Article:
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Youth ministry looks to make grads more marketable - New job-experience programme piloted

Published:Wednesday | July 10, 2013 | 12:00 AM

Nedburn Thaffe, Gleaner Writer

Help is on the way for the thousands of tertiary graduates who are usually unable to find jobs after exiting colleges and universities yearly because of little or no work experience.

The Ministry of Youth and Culture's latest initiative, Graduate Work Experience Programme, is expected to provide the much-needed lifeline for the graduates, who have long complained that employers are usually unwilling to hire them without the requisite work experience.

If fully implemented, private-sector companies will be called upon to partner with government institutions to provide the requisite experience to graduates over a six-month period, according to marketing manager at the National Youth Service (NYS), Coreine Rainford.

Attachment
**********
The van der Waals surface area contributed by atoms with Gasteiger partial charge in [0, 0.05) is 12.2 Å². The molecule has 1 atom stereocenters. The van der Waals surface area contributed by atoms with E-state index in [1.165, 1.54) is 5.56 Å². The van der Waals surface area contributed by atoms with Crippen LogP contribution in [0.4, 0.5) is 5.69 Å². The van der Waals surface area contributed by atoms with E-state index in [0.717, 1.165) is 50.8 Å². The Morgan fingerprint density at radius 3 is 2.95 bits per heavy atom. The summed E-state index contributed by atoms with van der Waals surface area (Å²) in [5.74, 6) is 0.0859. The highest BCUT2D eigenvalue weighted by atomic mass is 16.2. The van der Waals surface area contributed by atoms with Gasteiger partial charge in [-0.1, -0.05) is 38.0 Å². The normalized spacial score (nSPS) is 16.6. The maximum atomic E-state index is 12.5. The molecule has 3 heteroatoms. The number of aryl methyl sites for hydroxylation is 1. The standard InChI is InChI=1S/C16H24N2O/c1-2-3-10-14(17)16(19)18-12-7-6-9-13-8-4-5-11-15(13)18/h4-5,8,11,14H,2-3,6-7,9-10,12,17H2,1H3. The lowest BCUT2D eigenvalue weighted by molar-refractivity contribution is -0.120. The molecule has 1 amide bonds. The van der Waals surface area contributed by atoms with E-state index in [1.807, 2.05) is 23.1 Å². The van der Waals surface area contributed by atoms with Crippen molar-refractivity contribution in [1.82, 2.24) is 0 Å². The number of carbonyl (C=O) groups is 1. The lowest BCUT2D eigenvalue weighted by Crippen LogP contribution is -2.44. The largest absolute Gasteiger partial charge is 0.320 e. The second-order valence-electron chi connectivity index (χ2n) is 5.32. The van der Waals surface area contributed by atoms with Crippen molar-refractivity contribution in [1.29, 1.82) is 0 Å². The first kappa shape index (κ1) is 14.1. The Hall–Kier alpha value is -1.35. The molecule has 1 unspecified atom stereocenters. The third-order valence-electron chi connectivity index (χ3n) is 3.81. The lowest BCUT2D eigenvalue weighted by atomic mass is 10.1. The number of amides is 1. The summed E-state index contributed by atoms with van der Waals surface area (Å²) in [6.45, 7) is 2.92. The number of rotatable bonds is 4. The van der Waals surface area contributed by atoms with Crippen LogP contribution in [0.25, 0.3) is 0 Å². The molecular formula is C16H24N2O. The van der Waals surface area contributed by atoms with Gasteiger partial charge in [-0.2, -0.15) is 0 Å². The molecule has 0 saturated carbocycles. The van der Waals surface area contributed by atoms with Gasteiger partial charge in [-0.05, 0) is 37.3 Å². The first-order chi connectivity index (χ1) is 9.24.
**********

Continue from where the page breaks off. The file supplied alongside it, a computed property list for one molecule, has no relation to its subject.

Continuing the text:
"The summer-employment programme is the only avenue in which we were able to reach individuals from the universities, so in an effort to expand our reach and to make sure we make these young persons more employable, the department came up with the Graduate Work Experience Programme, and we have piloted that project," Rainford said.

The NYS marketing manager told The Gleaner that the pilot programme was in its final stage, with 11 graduates from colleges and universities across the island taking part.

While commenting on the success of the programme so far, Rainford said she was optimistic it would be fully implemented come next year, as soon as the assessment was done.


She also used the opportunity to call for private-sector support.

"In order for us to reach a wider range of young people, we ask for the support of the private sector. We would prefer them to go into the private sector, where they will get that experience as well," she said.

"We know the challenges that young persons face in finding jobs. Therefore, we urge the private sector to come on-board to assist in the placement of these young persons and to assist also with the stipend."

Rainford told The Gleaner that recruitment of graduates would be done through the career and counselling offices in the different colleges and universities.